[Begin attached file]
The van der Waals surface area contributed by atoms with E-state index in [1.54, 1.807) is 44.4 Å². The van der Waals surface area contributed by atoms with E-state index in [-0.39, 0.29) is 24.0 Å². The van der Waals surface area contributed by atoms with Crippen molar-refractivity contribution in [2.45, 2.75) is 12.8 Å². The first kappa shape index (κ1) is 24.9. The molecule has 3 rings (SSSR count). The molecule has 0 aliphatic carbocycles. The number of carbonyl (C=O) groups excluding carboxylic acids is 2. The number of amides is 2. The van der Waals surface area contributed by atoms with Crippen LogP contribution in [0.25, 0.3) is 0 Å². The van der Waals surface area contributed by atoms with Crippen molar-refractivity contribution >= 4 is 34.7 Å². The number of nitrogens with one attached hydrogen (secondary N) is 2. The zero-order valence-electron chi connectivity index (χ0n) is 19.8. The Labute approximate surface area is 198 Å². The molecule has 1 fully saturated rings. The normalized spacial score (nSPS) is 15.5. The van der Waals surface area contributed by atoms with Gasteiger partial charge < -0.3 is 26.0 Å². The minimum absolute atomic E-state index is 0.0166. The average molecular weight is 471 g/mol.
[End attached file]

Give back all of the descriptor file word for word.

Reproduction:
The van der Waals surface area contributed by atoms with E-state index in [1.54, 1.807) is 44.4 Å². The van der Waals surface area contributed by atoms with E-state index in [-0.39, 0.29) is 24.0 Å². The van der Waals surface area contributed by atoms with Crippen molar-refractivity contribution in [2.45, 2.75) is 12.8 Å². The first kappa shape index (κ1) is 24.9. The molecule has 3 rings (SSSR count). The molecule has 0 aliphatic carbocycles. The number of carbonyl (C=O) groups excluding carboxylic acids is 2. The number of amides is 2. The van der Waals surface area contributed by atoms with Crippen LogP contribution in [0.25, 0.3) is 0 Å². The van der Waals surface area contributed by atoms with Crippen molar-refractivity contribution >= 4 is 34.7 Å². The number of nitrogens with one attached hydrogen (secondary N) is 2. The zero-order valence-electron chi connectivity index (χ0n) is 19.8. The Labute approximate surface area is 198 Å². The molecule has 1 fully saturated rings. The normalized spacial score (nSPS) is 15.5. The van der Waals surface area contributed by atoms with Gasteiger partial charge < -0.3 is 26.0 Å². The minimum absolute atomic E-state index is 0.0166. The average molecular weight is 471 g/mol.